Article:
Lawyer explains how realistic “Joan is Awful” really is

The sixth season of the dystopian Netflix series Black Mirror kicks off with a hotly debated episode called Joan is Awful. In it, a run-of-the-mill woman named Joan (played by Annie Murphy) discovers that her life is suddenly being duplicated by a TV series.

Joan in the series is played by Salma Hayek – or an avatar who looks like Salma Hayek, since the entire series is said to be AI-generated.

The streaming service Streamberry is responsible for the series, which in turn clearly copies Netflix. When Joan subsequently consults with her lawyer, she receives the information that she has no rights against Streamberry because she agreed to the terms and conditions when concluding the contract.

Without spoiling too much: The episode sends shivers down your spine. Because – hand on heart – who reads the terms and conditions from cover to cover when you conclude a contract for the use of an online service like Netflix? Hardly anyone.

So, in theory, would it be possible for a company like Netflix to make a series about you? We have Hartmut Göddecke, specialist lawyer for contract law from the law firm Goddeck Lawyersasked.

Hartmut Goeddecke. (Image: law firm Göddecke Rechtsanwälte)

t3n: Mr. Goeddecke, how realistic is the case of the episode “Joan is Awful”? Can a broadcaster just clone a person, make a movie with them, and air that movie at prime time?

Hartmut Göddecke: Of course, general terms and conditions in Germany have limits, the legislator has made sure of that. If you accept the terms and conditions of a contract in everyday life – regardless of whether by clicking or by signing a form – you are protected from unfair conditions.

t3n: What does “unfair” mean here?

Göddecke: This includes – generally speaking – everything that is prohibited, i.e. anything that constitutes a criminal offense or an administrative offence.

Even unclearly worded and incomprehensible terms and conditions are invalid. The legislator has drawn a clear limit here, because it should not be the case that someone who uses incomprehensible clauses is protected. In such cases the tide turns: whoever is burdened with such a clause should claim the protection of the law.

In addition, the law has put a stop to unpleasant surprises in the general terms and conditions. They are also null and void.

t3n: One can, for example, describe the clause from the said Black Mirror episode as “surprising”, which states that the fictitious broadcaster Streamberry shoot a series about anyone who agrees to the terms and conditions. Or?

Goddeck: Yes. Illumination of one’s own life agreed in German terms and conditions and reproduction in a television program is in most cases not permitted.

But that is not a question of the terms and conditions: because the person who can be seen in the film has a general right of personality. This means that a person can basically feel free to decide whether they want to be the subject of a film report themselves. If she does not want it, this right cannot be determined by general terms and conditions.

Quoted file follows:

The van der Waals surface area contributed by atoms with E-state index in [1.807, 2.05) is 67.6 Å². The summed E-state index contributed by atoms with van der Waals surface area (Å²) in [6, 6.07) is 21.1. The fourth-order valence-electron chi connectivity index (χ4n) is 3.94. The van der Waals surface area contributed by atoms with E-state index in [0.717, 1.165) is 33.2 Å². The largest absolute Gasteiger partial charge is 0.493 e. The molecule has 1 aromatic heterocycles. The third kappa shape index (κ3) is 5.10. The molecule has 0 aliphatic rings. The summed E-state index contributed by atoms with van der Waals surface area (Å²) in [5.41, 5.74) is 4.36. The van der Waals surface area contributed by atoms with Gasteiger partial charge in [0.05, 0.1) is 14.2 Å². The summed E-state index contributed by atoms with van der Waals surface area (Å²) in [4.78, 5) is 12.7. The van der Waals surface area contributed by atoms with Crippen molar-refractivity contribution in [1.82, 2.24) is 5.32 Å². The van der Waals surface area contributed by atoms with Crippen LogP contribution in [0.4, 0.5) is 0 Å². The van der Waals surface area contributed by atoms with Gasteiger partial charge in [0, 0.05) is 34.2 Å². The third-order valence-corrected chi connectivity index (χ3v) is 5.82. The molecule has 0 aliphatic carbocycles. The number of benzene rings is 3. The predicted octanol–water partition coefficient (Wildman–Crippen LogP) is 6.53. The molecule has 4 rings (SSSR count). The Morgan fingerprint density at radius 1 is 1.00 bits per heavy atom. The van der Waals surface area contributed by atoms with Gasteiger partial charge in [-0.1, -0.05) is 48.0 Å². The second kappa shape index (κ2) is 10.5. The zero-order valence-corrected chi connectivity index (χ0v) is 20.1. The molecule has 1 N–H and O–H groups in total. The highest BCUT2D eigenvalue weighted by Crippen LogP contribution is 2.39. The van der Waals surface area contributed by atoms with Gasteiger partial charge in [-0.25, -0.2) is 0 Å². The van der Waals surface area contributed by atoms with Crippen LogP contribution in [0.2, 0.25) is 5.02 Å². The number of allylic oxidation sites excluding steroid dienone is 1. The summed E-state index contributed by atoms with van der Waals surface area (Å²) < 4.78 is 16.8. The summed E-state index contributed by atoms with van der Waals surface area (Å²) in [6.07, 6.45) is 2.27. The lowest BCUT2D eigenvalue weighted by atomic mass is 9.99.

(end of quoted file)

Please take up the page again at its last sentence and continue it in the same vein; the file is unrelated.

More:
On the other side – i.e. opposite the general right of personality – are the rights of the press and art (freedom of the press and freedom of art). For example, a person who is generally in public life must expect to appear in the media (e.g. football players, high-ranking politicians or film actors).

A person who, as in the film of the Netflix series, only lives their life “quite normally” does not have to expect that their general personality rights will be restricted to such an extent that they will not be reported on in the media against their will The subject of a feature film is – regardless of whether it is played by an actor or by an AI-inspired clone.

t3n: Also the way data is collected in the show would be illegal, right?

Göddecke: Yes, because the General Data Protection Regulation (GDPR) sets restrictions when it comes to collecting data. No more data may be collected than is absolutely necessary to fulfill the contract (so-called “coupling ban”).

In addition, express consent is required for the collection of data – a click on the General Terms and Conditions button is not sufficient. In addition, the consent can be revoked with effect for the future.

t3n: In short – the scenes broadcast on Netflix, after which any person would find themselves on television in this way, would not be permitted in Germany?

Göddecke: Exactly. This cannot be determined by general terms and conditions as part of an x-contract, nor is it permitted by law. It would be different, of course, if it were about a contract that had the precise scenes described as its subject. In practice, however, it is not unusual for general terms and conditions to contain surprising clauses.

t3n: Do you have an example?

Göddecke: One example was the clause of a WLAN operator at a festival, according to which the users of the free WLAN undertook in one of the clauses that they had to clean the showers after the festival.

When asked at the end of the festival to request the cleaning of the shower, the addressed users reacted with complete surprise, because apparently nobody had read the conditions of use.

Such a clause is surprising and ultimately ineffective.

t3n: So can you save yourself reading the terms and conditions?

Göddecke: No, of course, consumers who accept the terms and conditions must read them before agreeing (i.e. before clicking).

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